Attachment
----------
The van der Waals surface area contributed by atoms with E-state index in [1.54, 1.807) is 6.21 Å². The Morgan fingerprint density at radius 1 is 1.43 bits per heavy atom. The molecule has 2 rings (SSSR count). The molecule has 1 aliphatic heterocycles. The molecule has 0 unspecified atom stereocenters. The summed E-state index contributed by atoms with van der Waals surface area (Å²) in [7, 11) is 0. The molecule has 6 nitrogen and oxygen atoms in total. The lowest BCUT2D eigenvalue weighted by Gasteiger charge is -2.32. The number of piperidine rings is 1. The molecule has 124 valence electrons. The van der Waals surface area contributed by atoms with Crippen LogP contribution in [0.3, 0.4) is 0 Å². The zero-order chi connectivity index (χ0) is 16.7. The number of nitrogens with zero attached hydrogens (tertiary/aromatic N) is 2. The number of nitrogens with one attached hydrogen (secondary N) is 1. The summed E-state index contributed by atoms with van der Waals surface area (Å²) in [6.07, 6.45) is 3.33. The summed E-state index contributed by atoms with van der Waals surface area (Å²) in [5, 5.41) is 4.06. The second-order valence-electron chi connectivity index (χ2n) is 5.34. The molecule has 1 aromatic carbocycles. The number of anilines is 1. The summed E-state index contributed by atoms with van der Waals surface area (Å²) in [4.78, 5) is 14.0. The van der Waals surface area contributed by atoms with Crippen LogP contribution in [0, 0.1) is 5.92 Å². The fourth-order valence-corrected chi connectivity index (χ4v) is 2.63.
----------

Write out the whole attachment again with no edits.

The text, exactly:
The van der Waals surface area contributed by atoms with E-state index in [1.54, 1.807) is 6.21 Å². The Morgan fingerprint density at radius 1 is 1.43 bits per heavy atom. The molecule has 2 rings (SSSR count). The molecule has 1 aliphatic heterocycles. The molecule has 0 unspecified atom stereocenters. The summed E-state index contributed by atoms with van der Waals surface area (Å²) in [7, 11) is 0. The molecule has 6 nitrogen and oxygen atoms in total. The lowest BCUT2D eigenvalue weighted by Gasteiger charge is -2.32. The number of piperidine rings is 1. The molecule has 124 valence electrons. The van der Waals surface area contributed by atoms with Crippen LogP contribution in [0.3, 0.4) is 0 Å². The zero-order chi connectivity index (χ0) is 16.7. The number of nitrogens with zero attached hydrogens (tertiary/aromatic N) is 2. The number of nitrogens with one attached hydrogen (secondary N) is 1. The summed E-state index contributed by atoms with van der Waals surface area (Å²) in [6.07, 6.45) is 3.33. The summed E-state index contributed by atoms with van der Waals surface area (Å²) in [5, 5.41) is 4.06. The second-order valence-electron chi connectivity index (χ2n) is 5.34. The molecule has 1 aromatic carbocycles. The number of anilines is 1. The summed E-state index contributed by atoms with van der Waals surface area (Å²) in [4.78, 5) is 14.0. The van der Waals surface area contributed by atoms with Crippen LogP contribution in [0, 0.1) is 5.92 Å². The fourth-order valence-corrected chi connectivity index (χ4v) is 2.63.